Dow Tumbles 35.32 to Close at 3-Month Low : Another Increase in Bond Yields Takes Toll
The stock market skidded to its lowest level in more than three months on Wednesday as credit market interest rates surged again to the highest level of the year.
The Dow Jones industrial average closed down 35.32 points at 1,951.09, after a 21.22-point fall the day before, bringing the index to the lowest since Feb. 9, when it was at 1,914.46.
Advancing issues outnumbered declines by more than 4-to-1 in nationwide trading of New York Stock Exchange-listed stocks.
Big Board volume surged to 209.42 million shares from 133.85 million Tuesday. It was the highest level since a 234.16-million share day April 15, although the figure was inflated by nearly a third because of dividend-related trading strategies on Philadelphia Electric, the Big Board’s most-active issue.
Interest rates jumped sharply for the second day in a row. The key 30-year bond yield soared to the highest level of the year at 9.29% as its price fell three-quarters of a point to 98 5/32, or about $7.50 per $1000 face value.
Confusion on Outlook
Investors were still adjusting to Tuesday’s announcement of a stunning decline in the March trade deficit. The $9.75-billion figure was sharply lower than the $12.5 billion Wall Street expected and February’s $13.8 billion. The trade improvement pointed to higher exports and a much stronger economy than the financial markets had figured on.
“We’re getting the same psychology as last September,” said Prudential-Bache Security’s Larry Wachtel. “Interest rates on bonds are widening their spreads (premiums) over stocks (dividends.) And money’s shifting out of stocks.”
Traders were confused about what might happen next, particularly about what the Federal Reserve might do in the aftermath of the strong trade report.
Rumors that it might follow up on last week’s credit tightening moves with a hike in the discount rate unnerved stock market traders. Some said an increase might be needed to restore confidence in the markets and choke off inflation.
The decline in stocks and bonds gained momentum in the afternoon when the dollar drifted lower in confused trading after standing firm in the aftermath of the trade report. Commodity prices, for the most part, also gained, adding to inflation and interest rate fears.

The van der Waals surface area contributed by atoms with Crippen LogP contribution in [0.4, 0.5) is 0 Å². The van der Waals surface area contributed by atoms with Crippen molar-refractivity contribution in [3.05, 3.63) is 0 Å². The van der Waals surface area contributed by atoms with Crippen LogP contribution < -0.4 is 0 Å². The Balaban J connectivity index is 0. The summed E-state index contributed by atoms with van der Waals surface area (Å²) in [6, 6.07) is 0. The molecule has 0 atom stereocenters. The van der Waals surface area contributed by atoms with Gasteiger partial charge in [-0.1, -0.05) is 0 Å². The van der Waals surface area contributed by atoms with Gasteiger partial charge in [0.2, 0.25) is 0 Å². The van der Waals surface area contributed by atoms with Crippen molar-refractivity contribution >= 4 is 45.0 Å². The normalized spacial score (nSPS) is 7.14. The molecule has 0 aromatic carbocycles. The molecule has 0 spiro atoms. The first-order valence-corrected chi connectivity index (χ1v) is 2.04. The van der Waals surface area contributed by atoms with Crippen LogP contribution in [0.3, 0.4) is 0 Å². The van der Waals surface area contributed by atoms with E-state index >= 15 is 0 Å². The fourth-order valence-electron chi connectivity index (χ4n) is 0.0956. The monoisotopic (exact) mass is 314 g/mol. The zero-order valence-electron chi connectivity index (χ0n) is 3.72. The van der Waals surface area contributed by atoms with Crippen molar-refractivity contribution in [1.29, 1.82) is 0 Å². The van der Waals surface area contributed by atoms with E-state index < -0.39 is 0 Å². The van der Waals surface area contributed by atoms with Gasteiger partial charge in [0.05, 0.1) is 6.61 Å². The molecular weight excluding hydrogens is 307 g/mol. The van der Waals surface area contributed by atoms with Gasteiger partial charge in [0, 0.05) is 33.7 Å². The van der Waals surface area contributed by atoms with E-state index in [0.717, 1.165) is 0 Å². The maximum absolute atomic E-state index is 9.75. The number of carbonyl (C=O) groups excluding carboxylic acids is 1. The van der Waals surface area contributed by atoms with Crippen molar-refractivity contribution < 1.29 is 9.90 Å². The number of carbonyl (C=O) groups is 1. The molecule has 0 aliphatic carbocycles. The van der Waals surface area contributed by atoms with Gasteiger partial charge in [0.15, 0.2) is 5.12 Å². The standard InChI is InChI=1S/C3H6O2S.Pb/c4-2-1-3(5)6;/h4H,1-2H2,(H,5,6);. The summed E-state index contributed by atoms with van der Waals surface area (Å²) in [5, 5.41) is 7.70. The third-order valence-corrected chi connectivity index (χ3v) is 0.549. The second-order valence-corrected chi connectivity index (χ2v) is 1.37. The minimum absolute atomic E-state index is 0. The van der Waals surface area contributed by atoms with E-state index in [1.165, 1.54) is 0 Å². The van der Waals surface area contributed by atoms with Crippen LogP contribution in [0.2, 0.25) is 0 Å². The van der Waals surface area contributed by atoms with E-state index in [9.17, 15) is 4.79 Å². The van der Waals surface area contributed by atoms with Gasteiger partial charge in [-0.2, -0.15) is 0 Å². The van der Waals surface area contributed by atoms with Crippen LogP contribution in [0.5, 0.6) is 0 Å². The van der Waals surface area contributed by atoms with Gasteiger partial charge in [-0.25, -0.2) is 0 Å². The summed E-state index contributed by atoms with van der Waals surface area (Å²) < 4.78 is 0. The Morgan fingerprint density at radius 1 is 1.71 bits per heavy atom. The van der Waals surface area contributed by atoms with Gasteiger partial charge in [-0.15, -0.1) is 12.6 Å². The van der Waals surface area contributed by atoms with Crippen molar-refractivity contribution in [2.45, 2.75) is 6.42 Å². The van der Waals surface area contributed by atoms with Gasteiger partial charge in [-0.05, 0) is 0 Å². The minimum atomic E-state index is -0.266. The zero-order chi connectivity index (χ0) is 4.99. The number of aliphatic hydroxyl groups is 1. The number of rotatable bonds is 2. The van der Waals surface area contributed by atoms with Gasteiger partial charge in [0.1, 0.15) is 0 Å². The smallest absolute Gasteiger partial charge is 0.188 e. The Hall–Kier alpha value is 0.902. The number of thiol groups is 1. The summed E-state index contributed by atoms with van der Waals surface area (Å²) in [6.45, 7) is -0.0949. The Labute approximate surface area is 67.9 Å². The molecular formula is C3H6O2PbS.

“People have no confidence in their ability of (choosing) what move to make next,” said Peter Rogers of Bank Leu Ltd. “As a result, they’re doing nothing.”
The dollar closed at 1.7005 marks, down from 1.7060 Tuesday, and at 125.00 yen from 125.70.
“The short-term direction for the market depends on where the bond market goes,” said Jon Groveman, head equity trader at Ladenburg Thalmann. “If bonds continue to rampage on the downside, stocks will follow.”
Alan Ackerman, analyst at Gruntal & Co., said, “The trend of the market remains downward due to the lack of leadership from institutions.”
Among the most prominent issues, MacMillan jumped 18 to 68 7/8 following the disclosure that Texas investor Robert Bass was offering $64 a share to acquire the publishing concern. MacMillan said it wasn’t for sale.
Lucky Stores was another notable takeover stock, rising 3 to 64 3/8 after rival grocery chain American Stores sweetened its acquisition offer to $65 a share. American Stores fell 2 1/8 to 54 7/8.
Among the biggest blue chip losers, IBM fell 1 to 108 7/8, General Motors fell 1 1/2 to 75, Merck fell 3 to 148 3/8, Boeing fell 1 to 49 1/2 and Procter & Gamble fell 1 7/8 to 71 3/4.
Hewlett Packard dropped 4 5/8 to 57 3/4, apparently reflecting analyst disappointment with the company’s orders and profit margins. Other technology stocks also fell, including Digital, down 2 to 101 3/4, Data General, down 1 to 20, and Compaq, down 1 3/8 to 49 1/2.
Nationwide, consolidated volume in NYSE-listed issues, including trading at regional exchanges and on the over-the-counter market, totaled 235.43 million shares.
The Wilshire index of 5,000 equities closed at 2,516.047, down 35.848 points from the preceding day.
The NYSE index of all listed issues fell 2.14 to 142.51.
At the American Stock Exchange, the market value index fell 3.78 to 292.79. Standard & Poor’s index of 400 industrials fell 4.95 to 291.76, and S&P;'s 500-stock composite index fell 4.04 to 251.35.
In Tokyo, the Nikkei 225-share index closed at 27,767.58 points, down 52.40 points.
In London, the Financial Times 100-share index closed off 11.6 points at 1,777.6.